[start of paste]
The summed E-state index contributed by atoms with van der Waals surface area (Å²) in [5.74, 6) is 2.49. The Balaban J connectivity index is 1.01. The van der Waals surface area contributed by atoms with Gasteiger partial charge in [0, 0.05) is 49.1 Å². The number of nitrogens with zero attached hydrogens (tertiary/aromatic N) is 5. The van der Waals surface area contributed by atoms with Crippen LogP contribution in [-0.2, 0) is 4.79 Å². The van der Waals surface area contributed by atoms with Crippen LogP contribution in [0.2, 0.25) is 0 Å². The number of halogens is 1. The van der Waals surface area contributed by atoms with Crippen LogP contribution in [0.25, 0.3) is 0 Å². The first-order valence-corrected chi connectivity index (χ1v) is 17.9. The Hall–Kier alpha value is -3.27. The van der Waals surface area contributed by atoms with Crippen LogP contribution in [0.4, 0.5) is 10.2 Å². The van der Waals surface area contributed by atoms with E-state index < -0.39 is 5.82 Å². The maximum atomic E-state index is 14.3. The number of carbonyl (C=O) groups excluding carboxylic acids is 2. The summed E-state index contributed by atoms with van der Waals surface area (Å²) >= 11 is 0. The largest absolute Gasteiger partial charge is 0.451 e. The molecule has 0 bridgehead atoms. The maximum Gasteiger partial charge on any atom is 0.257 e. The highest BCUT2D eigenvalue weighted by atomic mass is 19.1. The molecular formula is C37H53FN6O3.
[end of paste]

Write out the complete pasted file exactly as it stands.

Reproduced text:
The summed E-state index contributed by atoms with van der Waals surface area (Å²) in [5.74, 6) is 2.49. The Balaban J connectivity index is 1.01. The van der Waals surface area contributed by atoms with Gasteiger partial charge in [0, 0.05) is 49.1 Å². The number of nitrogens with zero attached hydrogens (tertiary/aromatic N) is 5. The van der Waals surface area contributed by atoms with Crippen LogP contribution in [-0.2, 0) is 4.79 Å². The van der Waals surface area contributed by atoms with Crippen LogP contribution in [0.2, 0.25) is 0 Å². The number of halogens is 1. The van der Waals surface area contributed by atoms with Crippen LogP contribution in [0.25, 0.3) is 0 Å². The first-order valence-corrected chi connectivity index (χ1v) is 17.9. The Hall–Kier alpha value is -3.27. The van der Waals surface area contributed by atoms with Crippen LogP contribution in [0.4, 0.5) is 10.2 Å². The van der Waals surface area contributed by atoms with E-state index < -0.39 is 5.82 Å². The maximum atomic E-state index is 14.3. The number of carbonyl (C=O) groups excluding carboxylic acids is 2. The summed E-state index contributed by atoms with van der Waals surface area (Å²) >= 11 is 0. The largest absolute Gasteiger partial charge is 0.451 e. The molecule has 0 bridgehead atoms. The maximum Gasteiger partial charge on any atom is 0.257 e. The highest BCUT2D eigenvalue weighted by atomic mass is 19.1. The molecular formula is C37H53FN6O3.